Hussey visited Paris to see the Louvre exhibition, and was impressed by Chagall’s handling of colour. This impression was shared by ‘sensitive and expert friends’, one of which may well have been John Piper, who had been impressed by the only other Chagall windows in an English church, at Tudeley in Kent. The other such friend may have been Robert Potter, cathedral architect, since it was Hussey who had recommended Potter as architect to Lady d’Avigdor Goldschmid, in the memory of whose daughter the Tudeley windows were made.

Others were less sure. In 1970, Hussey sought the advice of Edwin Mullins, art critic of the Sunday Telegraph, who thought rather too much attention was being paid to both Piper and Chagall and suggested several other names, including Ceri Richards, Patrick Heron, Bridget Riley and Richard Smith. But by this time, Hussey had approached Chagall; by October 1969, he understood that Chagall was considering the idea seriously with his maker of all his glass, Charles Marq, after a visit to Chichester, possibly in connection with the unveiling of the first Tudeley glass in 1967.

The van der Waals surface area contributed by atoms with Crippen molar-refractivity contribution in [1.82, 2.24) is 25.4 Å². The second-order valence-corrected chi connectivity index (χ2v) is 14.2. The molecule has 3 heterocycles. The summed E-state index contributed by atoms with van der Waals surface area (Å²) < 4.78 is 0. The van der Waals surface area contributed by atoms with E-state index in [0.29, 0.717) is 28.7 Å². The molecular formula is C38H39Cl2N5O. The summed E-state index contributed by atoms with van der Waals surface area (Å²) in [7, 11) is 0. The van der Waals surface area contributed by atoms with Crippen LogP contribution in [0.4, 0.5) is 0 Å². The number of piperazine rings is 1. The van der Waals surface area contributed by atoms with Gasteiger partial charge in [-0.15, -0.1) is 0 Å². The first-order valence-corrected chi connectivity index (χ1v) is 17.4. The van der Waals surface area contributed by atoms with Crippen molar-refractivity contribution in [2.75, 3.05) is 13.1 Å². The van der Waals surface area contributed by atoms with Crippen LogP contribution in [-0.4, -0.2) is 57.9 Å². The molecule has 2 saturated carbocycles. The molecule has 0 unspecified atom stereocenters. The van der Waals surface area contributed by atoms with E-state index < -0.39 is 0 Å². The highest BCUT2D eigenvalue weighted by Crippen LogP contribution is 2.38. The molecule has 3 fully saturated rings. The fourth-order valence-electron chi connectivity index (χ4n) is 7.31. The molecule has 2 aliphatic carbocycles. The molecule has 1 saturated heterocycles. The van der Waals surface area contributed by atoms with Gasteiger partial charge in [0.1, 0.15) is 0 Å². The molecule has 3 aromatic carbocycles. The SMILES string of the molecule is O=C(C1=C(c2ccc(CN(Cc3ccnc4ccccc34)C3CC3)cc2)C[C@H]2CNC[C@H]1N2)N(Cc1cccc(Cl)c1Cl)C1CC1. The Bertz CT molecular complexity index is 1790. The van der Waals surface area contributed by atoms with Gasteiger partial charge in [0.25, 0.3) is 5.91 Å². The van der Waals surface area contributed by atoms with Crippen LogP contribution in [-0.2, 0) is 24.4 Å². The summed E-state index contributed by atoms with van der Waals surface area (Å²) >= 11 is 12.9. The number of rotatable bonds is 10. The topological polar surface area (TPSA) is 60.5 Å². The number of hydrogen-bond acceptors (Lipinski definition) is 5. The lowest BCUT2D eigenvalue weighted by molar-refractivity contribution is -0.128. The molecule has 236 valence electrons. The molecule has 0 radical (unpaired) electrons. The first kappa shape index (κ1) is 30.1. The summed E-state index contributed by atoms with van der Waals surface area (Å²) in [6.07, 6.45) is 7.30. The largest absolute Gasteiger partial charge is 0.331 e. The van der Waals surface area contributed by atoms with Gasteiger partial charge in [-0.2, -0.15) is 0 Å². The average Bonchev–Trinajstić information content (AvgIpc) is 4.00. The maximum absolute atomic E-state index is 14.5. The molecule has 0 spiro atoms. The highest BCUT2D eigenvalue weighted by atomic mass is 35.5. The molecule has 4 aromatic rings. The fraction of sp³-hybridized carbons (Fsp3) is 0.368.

Hussey was accustomed to waiting for his schemes to come to fruition, but the six-year silence that then ensued must have tried even his patience. In 1975, he wrote again, stressing that time was now short, as he was to retire in 1977. Marq and his wife Brigitte then came to Chichester in April 1976, met with cathedral staff and inspected the site. Chagall was fit and active, and his wife was keen for him to take on the commission, but there would be a further delay. Chagall, it turned out, was having difficulty getting started; would Hussey go to see him?